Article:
Depending on your specific shot, you may want or need some additional gear for smoothness and stabilization purposes. Other than the obvious filmmaking equipment (cameras, lights, etc.), you may find one of these necessary to perform your tracking shot.

  • Dollies, which are platforms on wheels that carry the camera along a track, allow for smooth, straight movements.
  • Steadicams are stabilizing systems worn by the camera operator, providing smooth footage while allowing for more freedom of movement.
  • Gimbals, which are handheld stabilizers, keep the camera steady and allow for flexible and fluid motion.
  • Drones are used for aerial tracking shots, offering smooth movement from high perspectives.

A skilled cinematographer

Executing the shot requires coordination between the camera operator, focus puller and actors to ensure smooth movement. The camera movements should be as fluid as possible while keeping the subject in focus. It only takes one thing (or person) to ruin your otherwise perfect shot. If your tracking shot takes up 60 seconds to film, it’s very possible that someone may miss their cue at second 58, meaning you have to start over. As frustrating as it is, this is a common side effect of performing stunning tracking shots. However, in post-production, minor adjustments and stabilization can be made to improve the shot’s smoothness or remove mistakes. Though, if possible, these mistakes should be fixed on set.

Different types of tracking shots

Tracking shots come in various forms, all serving different narrative purposes. Here are some of the most common ones in cinema:

Classic tracking shot

Tracking shot

Classic tracking shots involve moving the camera smoothly alongside, behind or ahead of the subject, maintaining a constant distance. These shots can be executed using various kinds of equipment (like the ones mentioned above). This type of tracking shot are quite versatile. They allow you to explore settings dynamically, follow characters through complex environments and maintain an immersive experience for the audience.

Dolly shot

Dolly shots involve mounting the camera on a wheeled platform that moves along a track, resulting smooth, linear movement. This type of shot is often used to follow characters or reveal scenes in a controlled manner. Dolly shots are ideal for scenes that require precise, fluid motion and are typically used when the director wants to maintain a high level of control over the camera’s path. Dolly tracks come in many shapes and configurations, such as twisty and circular patterns.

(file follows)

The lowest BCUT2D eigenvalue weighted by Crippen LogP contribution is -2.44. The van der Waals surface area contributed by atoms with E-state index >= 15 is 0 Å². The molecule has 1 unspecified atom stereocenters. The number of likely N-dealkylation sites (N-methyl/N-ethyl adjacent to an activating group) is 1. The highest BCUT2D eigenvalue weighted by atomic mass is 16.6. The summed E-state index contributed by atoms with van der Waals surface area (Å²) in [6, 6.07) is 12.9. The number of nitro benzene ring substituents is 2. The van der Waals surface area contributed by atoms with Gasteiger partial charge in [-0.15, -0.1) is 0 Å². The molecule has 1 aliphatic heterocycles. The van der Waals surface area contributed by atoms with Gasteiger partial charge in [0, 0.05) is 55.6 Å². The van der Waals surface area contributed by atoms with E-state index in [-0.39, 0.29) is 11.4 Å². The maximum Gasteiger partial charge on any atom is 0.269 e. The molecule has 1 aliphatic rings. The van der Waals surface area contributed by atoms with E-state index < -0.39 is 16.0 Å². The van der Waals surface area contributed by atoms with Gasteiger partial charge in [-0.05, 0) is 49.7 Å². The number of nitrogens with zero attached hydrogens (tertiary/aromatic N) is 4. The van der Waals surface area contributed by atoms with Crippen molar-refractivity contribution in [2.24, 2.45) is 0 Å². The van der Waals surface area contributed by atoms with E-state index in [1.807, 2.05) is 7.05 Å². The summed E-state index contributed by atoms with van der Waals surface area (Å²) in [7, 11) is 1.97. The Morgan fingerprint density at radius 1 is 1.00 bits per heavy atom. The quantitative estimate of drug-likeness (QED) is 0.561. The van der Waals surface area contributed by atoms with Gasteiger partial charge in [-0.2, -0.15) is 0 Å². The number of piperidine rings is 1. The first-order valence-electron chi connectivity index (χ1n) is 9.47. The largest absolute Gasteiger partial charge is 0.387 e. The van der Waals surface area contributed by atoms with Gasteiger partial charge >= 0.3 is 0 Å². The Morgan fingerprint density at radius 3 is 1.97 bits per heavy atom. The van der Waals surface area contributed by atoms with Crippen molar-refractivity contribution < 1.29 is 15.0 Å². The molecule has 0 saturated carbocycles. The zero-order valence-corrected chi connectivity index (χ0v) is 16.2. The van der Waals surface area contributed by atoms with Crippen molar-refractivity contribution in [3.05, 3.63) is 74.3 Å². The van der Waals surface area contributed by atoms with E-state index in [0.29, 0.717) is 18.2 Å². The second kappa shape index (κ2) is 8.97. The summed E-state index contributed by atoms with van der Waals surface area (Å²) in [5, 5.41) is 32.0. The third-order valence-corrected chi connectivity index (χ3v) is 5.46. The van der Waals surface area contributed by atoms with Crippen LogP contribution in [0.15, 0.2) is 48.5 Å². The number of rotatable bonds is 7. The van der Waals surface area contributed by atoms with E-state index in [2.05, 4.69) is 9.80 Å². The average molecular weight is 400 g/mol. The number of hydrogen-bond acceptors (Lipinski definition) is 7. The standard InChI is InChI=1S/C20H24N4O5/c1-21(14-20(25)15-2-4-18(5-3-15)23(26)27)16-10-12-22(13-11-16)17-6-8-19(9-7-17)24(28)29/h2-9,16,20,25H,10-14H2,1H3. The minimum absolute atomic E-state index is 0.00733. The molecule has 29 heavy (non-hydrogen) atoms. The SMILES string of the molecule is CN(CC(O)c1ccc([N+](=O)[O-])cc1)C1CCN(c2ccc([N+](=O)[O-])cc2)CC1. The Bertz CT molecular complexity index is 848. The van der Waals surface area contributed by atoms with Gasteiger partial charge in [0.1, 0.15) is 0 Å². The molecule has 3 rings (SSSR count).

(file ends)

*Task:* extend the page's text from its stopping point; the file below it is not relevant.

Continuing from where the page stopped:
Handheld tracking shot

Handheld tracking shots are characterized by the camera being held and moved by the operator while they follow the subject without the help of stabilization equipment. This technique provides an intimate and immediate feel and are often used in action scenes or to create a sense of urgency. Handheld tracking shots introduce slight camera shake and more spontaneous movement compared to the controlled motion of dolly or original tracking shots. This approach is particularly effective in conveying the raw energy of a scene.

Drone/crane tracking shots

Drone and crane tracking shots involve mounting the camera on a drone or crane. These shots capture sweeping, aerial views or follow subjects from above. They can also establish settings or provide a grand perspective. Unlike ground-level tracking shots, drone and crane shots offer vertical and expansive horizontal movement. This type of shot is effective in showcasing large environments, complex scenes or dramatic landscapes.

Using the tracking shot

Tracking shots are a powerful tool in filmmaking. By understanding what tracking shots are, why they are used and how to identify them, you can appreciate the artistry and technical skill involved in creating these compelling cinematic moments. So, next time you watch a film, keep an eye out for tracking shots. Some will be stylistically apparent, and others will be more subtle. You can take note of how they’re done and find out how you can pull off a similar effect in your own work.

Kyle Alsberry
Kyle Alsberry
Kyle Alsberry is a multimedia producer and audiovisual technician at California State University, Chico and is Videomaker's associate editor.